Image: “Vintage Funeral Little Girl Pallbearers Little Casket Old Time Funeral Children” via superiorview on eBay.
A curious motif caught my eye as I’ve continued to read about and research the historical and cultural spheres of death and mourning, and it was this- pictures of children carrying the casket of their departed classmate or friend. There were usually six of them. Always all boys or all girls, exclusively. And the little girls, when they had the duty of carrying the coffin, were often wearing white dresses, outfitted with bows and flowers, as if they were about to walk down the aisle for a wedding procession.
Child pallbearers, I discovered, were once part of the very particular and proper funeral etiquette following the death of a child. It was “considered good form to have six young girls, dressed in white, as the guard of honor for a young girl or woman,” while “six young men [were] appropriate for a young man who ha[d] died” (Medina). It was an honor to be named a pallbearer; each pallbearer was chosen by the family of the decedent, for it was not the custom to have family members serve as pallbearers themselves. Refusal of this honor was rare, and would only be tolerated “for the most imperative reasons.”
This tradition speaks to the very intimate nature that children naturally have with death. It is deadly to be a child. This stems from the historically perilous act of being born – something that has often led to the death of both baby and mother. Women have an innate relationship with death, and it only makes sense that infants and children would as a result of this. Childhood, with all of its presumed innocence and unadulterated joy, is a vulnerable state to occupy. It still persists as something to be survived.
Vulnerable immune systems and a propensity for accidents (whether at play or at work, as many children in the pre-modern era, just as today, were employed in dangerous apprenticeships and jobs or sweatshops) has led to a significant number of early deaths for children throughout history. In the nineteenth century, as revealed through post-mortem photographs and graves, it was not unusual for the death of one child in a family to be followed by the death of another child. This was often due to infectious diseases, such as smallpox, plague, measles, and influenza being exposed to the home, which could easily be passed from sibling to sibling (Payne). Moreover, surviving infancy was a perilous endeavor in and of itself.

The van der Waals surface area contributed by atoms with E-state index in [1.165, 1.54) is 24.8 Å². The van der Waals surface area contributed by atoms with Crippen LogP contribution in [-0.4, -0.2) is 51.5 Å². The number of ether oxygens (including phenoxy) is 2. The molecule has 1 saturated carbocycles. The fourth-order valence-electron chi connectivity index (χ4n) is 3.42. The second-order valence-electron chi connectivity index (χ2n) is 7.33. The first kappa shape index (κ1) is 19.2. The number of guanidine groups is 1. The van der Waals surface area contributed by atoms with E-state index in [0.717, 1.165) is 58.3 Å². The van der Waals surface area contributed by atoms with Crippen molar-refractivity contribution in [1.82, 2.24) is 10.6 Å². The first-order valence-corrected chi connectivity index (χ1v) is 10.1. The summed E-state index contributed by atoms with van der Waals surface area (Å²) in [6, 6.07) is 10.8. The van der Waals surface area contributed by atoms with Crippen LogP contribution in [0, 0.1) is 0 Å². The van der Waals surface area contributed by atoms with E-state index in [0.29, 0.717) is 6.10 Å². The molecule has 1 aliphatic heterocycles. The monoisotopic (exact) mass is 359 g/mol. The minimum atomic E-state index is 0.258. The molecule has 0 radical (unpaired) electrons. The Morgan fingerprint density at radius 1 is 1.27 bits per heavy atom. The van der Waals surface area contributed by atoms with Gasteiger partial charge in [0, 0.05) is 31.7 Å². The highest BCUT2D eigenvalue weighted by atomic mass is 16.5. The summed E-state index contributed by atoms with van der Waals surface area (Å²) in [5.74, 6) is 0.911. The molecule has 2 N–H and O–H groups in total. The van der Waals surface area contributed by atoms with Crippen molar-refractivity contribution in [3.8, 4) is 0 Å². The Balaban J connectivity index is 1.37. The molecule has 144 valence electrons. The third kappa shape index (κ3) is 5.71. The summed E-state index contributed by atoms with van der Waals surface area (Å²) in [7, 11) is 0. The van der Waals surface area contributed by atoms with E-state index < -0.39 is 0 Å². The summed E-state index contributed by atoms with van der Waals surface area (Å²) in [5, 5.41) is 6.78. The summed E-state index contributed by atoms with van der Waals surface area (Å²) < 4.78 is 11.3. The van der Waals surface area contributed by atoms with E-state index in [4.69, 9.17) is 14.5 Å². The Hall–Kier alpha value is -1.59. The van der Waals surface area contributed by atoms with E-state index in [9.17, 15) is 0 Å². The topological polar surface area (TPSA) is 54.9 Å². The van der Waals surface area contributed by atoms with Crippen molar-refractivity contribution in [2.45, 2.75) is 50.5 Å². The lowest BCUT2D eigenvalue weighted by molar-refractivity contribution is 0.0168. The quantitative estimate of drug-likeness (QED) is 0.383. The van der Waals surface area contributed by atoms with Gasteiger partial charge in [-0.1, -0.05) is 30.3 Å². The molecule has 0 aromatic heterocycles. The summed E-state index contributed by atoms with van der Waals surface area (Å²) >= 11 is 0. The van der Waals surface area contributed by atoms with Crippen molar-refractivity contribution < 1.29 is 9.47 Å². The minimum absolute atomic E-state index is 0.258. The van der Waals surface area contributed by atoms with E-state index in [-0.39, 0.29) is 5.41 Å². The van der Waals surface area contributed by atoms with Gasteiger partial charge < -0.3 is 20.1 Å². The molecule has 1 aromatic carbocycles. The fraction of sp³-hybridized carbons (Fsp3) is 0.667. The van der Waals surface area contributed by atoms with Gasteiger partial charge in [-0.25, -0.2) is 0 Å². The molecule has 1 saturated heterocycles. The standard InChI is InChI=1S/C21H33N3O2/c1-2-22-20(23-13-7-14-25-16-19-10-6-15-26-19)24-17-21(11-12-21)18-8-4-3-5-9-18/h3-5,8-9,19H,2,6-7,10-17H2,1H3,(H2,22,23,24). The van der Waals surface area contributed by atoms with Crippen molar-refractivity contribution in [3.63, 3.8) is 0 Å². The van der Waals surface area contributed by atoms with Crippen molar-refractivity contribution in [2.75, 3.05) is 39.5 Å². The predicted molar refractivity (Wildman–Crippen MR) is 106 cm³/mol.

The photograph below shows two plaques belonging to the Ellis family, an American family, in the mid nineteenth century: six of their young children died between 1838 and 1849 (Colman 30).
It is heartbreaking to think that a parent’s state of mourning could be continuous, grieving for the loss of one child after another. However, there were rituals, customs, and traditions, such as the tradition of child pallbearers shows, that helped these families to cherish their child’s life and properly memorialize them. These customs also enabled grieving families to slowly be welcomed back and reintegrated into the community of the living, by giving them tangible ways to address and nourish their feelings of loss.
Colman, Penny. “Death Is Destiny: Understanding Death.” Corpses, Coffins, and Crypts: A History of Burial. New York: Square Fish, 1997. 30. Print.
Payne, Lydia. “Health in England (16th–18th c.),” in Children and Youth in History, Item #166, http://chnm.gmu.edu/cyh/primary-sources/166 (accessed January 6, 2016).
Medina, Miriam. “Funeral Etiquette Part III,” from Book of Etiquette by Lillian Eichler, http://www.thehistorybox.com/ny_city/society/articles/nycity_society_funeral_etiquette_pt_III_article00258.htm (accessed January 5, 2016).
This topic, the relationship between children and death, is one that I have begun devoting significant time to researching, with the hopes of cultivating a larger project. Is this something you’d be interested in reading and learning more about? Let me know, fellow rogue death scholars – I’d love to hear what you think.